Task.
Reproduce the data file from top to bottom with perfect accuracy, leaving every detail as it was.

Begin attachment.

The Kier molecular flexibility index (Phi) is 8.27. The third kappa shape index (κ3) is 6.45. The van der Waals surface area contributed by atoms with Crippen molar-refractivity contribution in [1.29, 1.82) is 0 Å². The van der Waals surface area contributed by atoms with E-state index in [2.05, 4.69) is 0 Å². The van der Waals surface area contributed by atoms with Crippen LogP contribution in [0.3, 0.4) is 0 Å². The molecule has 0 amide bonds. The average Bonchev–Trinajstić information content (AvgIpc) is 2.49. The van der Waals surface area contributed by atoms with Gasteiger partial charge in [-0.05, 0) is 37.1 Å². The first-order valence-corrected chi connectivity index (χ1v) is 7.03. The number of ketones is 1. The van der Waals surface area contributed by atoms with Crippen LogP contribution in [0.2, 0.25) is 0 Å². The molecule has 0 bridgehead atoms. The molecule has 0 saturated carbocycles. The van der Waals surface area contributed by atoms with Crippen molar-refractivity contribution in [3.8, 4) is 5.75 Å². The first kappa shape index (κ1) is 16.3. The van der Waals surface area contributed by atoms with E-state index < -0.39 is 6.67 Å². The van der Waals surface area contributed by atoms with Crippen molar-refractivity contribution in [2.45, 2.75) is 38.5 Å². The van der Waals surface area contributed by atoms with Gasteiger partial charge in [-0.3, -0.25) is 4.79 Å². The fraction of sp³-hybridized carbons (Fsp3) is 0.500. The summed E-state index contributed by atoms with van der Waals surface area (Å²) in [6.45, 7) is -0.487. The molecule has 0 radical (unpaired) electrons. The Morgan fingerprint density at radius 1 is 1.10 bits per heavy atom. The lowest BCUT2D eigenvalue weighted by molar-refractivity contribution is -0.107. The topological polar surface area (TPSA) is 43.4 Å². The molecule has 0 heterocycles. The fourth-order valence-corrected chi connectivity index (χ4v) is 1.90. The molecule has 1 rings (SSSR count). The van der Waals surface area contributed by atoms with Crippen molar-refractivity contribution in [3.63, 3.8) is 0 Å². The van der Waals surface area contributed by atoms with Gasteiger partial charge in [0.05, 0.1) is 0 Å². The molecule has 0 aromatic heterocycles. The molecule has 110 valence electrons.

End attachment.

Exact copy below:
The Kier molecular flexibility index (Phi) is 8.27. The third kappa shape index (κ3) is 6.45. The van der Waals surface area contributed by atoms with Crippen molar-refractivity contribution in [1.29, 1.82) is 0 Å². The van der Waals surface area contributed by atoms with E-state index in [2.05, 4.69) is 0 Å². The van der Waals surface area contributed by atoms with Crippen LogP contribution in [0.3, 0.4) is 0 Å². The molecule has 0 amide bonds. The average Bonchev–Trinajstić information content (AvgIpc) is 2.49. The van der Waals surface area contributed by atoms with Gasteiger partial charge in [-0.05, 0) is 37.1 Å². The first-order valence-corrected chi connectivity index (χ1v) is 7.03. The number of ketones is 1. The van der Waals surface area contributed by atoms with Crippen LogP contribution in [0.2, 0.25) is 0 Å². The molecule has 0 bridgehead atoms. The molecule has 0 saturated carbocycles. The van der Waals surface area contributed by atoms with Crippen molar-refractivity contribution in [3.8, 4) is 5.75 Å². The first kappa shape index (κ1) is 16.3. The van der Waals surface area contributed by atoms with E-state index < -0.39 is 6.67 Å². The van der Waals surface area contributed by atoms with Crippen molar-refractivity contribution in [2.45, 2.75) is 38.5 Å². The van der Waals surface area contributed by atoms with Gasteiger partial charge in [-0.3, -0.25) is 4.79 Å². The fraction of sp³-hybridized carbons (Fsp3) is 0.500. The summed E-state index contributed by atoms with van der Waals surface area (Å²) in [6.45, 7) is -0.487. The molecule has 0 radical (unpaired) electrons. The Morgan fingerprint density at radius 1 is 1.10 bits per heavy atom. The lowest BCUT2D eigenvalue weighted by molar-refractivity contribution is -0.107. The topological polar surface area (TPSA) is 43.4 Å². The molecule has 0 heterocycles. The fourth-order valence-corrected chi connectivity index (χ4v) is 1.90. The molecule has 1 rings (SSSR count). The van der Waals surface area contributed by atoms with Crippen molar-refractivity contribution in [3.63, 3.8) is 0 Å². The van der Waals surface area contributed by atoms with Gasteiger partial charge in [0.05, 0.1) is 0 Å². The molecule has 0 aromatic heterocycles. The molecule has 110 valence electrons.